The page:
Let’s recap. Critics claim that pro-life groups should, in order to be consistent, oppose the death penalty, torture, drone warfare, etc. and should support universal health care, a living wage, etc. You claim this criticism is mistaken because there is no inconsistency between being pro-life and any of these other positions. Your basic points were that A) a living wage is about quality of life not life itself and, thus, you can be pro-life but not pro-quality-of-life but still not be pro-quality of life and B) that some people deserve to die and/or be tortured and, thus, the death penalty, torture, and drone warfare are consistent with being pro-life which really means pro-people-who-deserve-life.

      This clearly leaves a major gap in the area of healthcare since it bridges the quality of life and biological life concerns. So your point about being pro-life without being pro-quality-of-life isn’t a sound basis for demonstrating that pro-lifers shouldn’t support universal, government-sponsored, healthcare. That leaves you with two options for being pro-life while consistently opposing universal government-sponsored healthcare (throwing in Obamacare is a complete red herring since it assumes a largely private healthcare system, albeit a heavily regulated one):

      1.) Either claim that that persons whose lives would be saved by universal government sponsored healthcare deserved to die

      2.) or claim that universal government-sponsored healthcare wouldn’t save lives, on balance, compared with any fully private system ever implemented (take your pick, I’d even let you cook up some hypothetical idealized private system since it won’t help).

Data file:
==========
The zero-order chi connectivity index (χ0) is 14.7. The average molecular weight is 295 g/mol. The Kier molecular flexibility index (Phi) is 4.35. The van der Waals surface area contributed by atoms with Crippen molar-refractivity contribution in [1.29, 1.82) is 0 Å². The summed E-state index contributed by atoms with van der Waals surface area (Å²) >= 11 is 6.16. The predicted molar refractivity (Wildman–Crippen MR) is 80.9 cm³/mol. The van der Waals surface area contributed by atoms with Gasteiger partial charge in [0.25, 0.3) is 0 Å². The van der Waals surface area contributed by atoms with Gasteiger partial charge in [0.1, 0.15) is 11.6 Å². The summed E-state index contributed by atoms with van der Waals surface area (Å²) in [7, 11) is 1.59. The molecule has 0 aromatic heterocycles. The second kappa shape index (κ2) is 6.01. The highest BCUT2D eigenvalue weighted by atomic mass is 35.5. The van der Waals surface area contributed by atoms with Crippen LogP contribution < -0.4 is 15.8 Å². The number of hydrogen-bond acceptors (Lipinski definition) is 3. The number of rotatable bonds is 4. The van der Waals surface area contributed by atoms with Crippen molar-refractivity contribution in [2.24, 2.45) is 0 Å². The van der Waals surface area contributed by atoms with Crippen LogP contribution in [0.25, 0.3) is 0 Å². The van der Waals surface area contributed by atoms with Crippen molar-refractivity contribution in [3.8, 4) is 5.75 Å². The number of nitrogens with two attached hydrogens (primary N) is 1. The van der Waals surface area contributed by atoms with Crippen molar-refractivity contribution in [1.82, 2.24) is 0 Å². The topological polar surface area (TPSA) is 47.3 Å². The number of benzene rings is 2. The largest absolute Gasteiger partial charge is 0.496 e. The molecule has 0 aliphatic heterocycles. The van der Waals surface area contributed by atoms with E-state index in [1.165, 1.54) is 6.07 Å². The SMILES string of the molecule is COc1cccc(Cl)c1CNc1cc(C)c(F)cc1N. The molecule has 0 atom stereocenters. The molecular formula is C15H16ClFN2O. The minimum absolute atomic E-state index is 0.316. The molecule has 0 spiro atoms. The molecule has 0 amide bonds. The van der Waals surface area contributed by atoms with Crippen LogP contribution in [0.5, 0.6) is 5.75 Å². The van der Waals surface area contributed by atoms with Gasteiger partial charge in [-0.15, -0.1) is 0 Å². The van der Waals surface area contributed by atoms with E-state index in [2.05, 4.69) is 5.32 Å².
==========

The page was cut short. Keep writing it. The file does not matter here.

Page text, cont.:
You made clear in your last post that you wouldn’t say any more to offer support for 2 but, alas, it is your only option for avoiding 1, which, you have agreed, would entail that your position is absurd. Sadly, your empirical argument for thinking that universal government-sponsored healthcare has poorer outcomes for life and well-being has turned out to be “extrapolating” from supposedly “sound economic principles.” Again, I had hoped you could do better than that. Since economics is the science of maximizing the economic interests, not life or well-being, of rational agents who interact with one another, no extrapolation from economics could possibly provide the support you would require for 2. Couple that with the fact that 2 is empirically false, the difference in infant mortality alone is enough to tip the scales, and you are stuck with 1.